The demodulator 30 demodulates the signal from the RF/IF circuitry in order to recover the digital bit-stream representing the encoded speech transported by the RF signal. A number of demodulation techniques can be used, depending on the particular digital wireless technique used to transmit the digital bit-stream. The demodulated digital bit stream, shown at 35, is then applied to the decoder portion of an appropriate CODEC 40 which decodes the signal and produces an analog signal corresponding to the original speech signal. In a conventional wireless unit, this analog speech signal 45 would then be sent to the unit's audio output circuitry 55, which controls the volume and sufficiently amplifies the signal 45 to drive the speaker of earpiece 70, as is known in the art. However, in the embodiment shown, the analog signal forms one input of a conventional summing circuit 50, as will be described hereinafter.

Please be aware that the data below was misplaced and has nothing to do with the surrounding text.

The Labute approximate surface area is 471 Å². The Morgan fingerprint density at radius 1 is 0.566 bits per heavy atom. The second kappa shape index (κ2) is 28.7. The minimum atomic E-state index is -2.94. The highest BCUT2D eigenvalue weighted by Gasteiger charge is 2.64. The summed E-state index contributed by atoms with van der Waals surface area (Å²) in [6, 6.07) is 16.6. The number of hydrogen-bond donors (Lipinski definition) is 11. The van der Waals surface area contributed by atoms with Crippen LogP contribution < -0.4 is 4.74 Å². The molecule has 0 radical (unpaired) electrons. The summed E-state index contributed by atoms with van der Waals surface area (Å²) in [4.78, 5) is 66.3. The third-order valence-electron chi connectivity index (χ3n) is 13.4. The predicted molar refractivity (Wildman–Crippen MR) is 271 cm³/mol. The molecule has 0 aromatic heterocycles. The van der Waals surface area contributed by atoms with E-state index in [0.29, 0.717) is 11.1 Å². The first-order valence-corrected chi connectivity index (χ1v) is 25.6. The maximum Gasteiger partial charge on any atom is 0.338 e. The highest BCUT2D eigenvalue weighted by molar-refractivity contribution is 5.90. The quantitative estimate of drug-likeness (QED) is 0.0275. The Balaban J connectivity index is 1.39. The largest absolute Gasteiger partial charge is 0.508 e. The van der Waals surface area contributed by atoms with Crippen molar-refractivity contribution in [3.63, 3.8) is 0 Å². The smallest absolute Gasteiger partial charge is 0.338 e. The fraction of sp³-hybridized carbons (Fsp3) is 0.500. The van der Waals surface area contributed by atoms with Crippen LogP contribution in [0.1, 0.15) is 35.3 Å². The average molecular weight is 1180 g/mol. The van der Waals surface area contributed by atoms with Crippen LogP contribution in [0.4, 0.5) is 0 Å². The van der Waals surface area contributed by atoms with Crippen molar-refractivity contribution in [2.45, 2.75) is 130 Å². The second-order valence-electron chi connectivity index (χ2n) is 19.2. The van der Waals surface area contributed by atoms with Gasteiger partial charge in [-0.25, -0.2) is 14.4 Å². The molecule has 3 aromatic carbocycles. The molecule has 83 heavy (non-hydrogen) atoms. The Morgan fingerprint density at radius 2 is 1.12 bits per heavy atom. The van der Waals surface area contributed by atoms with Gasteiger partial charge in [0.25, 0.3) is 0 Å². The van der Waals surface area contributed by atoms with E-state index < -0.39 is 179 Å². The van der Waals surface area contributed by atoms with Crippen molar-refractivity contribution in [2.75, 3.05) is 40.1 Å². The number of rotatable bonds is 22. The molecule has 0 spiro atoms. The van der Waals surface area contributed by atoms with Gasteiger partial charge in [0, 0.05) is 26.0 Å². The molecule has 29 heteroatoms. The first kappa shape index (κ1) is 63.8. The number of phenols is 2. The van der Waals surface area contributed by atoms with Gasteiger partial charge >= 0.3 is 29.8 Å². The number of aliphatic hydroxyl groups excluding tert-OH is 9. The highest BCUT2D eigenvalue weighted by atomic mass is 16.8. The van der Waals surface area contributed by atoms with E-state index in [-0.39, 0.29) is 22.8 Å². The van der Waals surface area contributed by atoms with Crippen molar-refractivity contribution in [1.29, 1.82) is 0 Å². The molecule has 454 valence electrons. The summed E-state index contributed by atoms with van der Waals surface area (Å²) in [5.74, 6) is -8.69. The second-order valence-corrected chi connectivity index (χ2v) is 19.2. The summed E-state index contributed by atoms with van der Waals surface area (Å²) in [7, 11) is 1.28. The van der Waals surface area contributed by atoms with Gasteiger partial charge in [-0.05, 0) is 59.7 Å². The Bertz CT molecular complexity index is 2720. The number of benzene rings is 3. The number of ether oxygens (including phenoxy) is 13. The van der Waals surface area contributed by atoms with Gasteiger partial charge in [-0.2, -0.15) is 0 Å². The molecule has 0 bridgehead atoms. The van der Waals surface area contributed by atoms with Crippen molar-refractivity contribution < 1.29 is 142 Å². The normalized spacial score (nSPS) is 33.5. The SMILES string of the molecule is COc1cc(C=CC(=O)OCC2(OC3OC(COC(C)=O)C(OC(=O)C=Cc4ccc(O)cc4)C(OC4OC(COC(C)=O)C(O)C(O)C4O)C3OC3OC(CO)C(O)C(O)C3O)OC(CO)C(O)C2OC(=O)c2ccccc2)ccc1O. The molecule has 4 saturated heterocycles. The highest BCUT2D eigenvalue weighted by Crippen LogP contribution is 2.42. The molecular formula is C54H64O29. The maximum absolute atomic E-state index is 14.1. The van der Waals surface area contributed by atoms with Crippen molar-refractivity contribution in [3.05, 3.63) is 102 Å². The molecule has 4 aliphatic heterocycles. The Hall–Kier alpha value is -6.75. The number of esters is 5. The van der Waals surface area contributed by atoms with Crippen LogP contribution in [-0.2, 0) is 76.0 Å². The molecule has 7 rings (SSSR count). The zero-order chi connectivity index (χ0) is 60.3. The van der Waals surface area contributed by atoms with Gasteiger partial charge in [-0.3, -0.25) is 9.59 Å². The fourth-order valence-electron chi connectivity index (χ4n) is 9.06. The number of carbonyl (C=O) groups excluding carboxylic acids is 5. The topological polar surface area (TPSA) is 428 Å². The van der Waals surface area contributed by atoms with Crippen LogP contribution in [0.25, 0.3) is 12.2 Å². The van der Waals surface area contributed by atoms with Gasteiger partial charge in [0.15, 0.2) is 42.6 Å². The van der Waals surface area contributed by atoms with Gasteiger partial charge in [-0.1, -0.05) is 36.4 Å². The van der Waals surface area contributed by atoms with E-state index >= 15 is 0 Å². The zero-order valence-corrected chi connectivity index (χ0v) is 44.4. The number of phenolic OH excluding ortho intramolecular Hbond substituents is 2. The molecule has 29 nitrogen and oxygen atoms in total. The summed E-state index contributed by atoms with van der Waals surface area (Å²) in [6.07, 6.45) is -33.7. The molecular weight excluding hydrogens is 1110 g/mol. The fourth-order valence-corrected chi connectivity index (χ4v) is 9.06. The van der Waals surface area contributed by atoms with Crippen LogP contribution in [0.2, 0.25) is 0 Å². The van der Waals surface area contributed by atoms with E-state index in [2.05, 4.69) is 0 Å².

Meanwhile, the RF/IF circuitry 20, which includes Received Signal Strength Indication (RSSI) circuit 25, produces a signal representing the RSSI. Of course, as discussed, alternative parameters, e.g., the BER, could be measured instead of, or in addition to the RSSI. The RSSI is evaluated by a comparison and control module 60, the operation of which will be described with reference to FIGS. 2, 3 and 4. The output from the control module 60 is a control signal which controls the unit's indicator means for indicating to the user that the mobile unit is moving out of communication range. In the embodiment shown in FIG. 1, the comparison and control module 60 controls the digitally controlled attenuator circuit 56. The attenuator 56, for example an operational amplifier with digitally selectable feedback resistors, attenuates a noise signal produced by a noise source 58. The attenuated noise output from attenuator circuit 56 constitutes the other input to the summing circuit 52. The summing circuit 52 combines the attenuated noise with the analog signal 45 generated by the CODEC 40. The output of the summing circuit 52 is applied to the earpiece of the handset 70 in a conventional manner.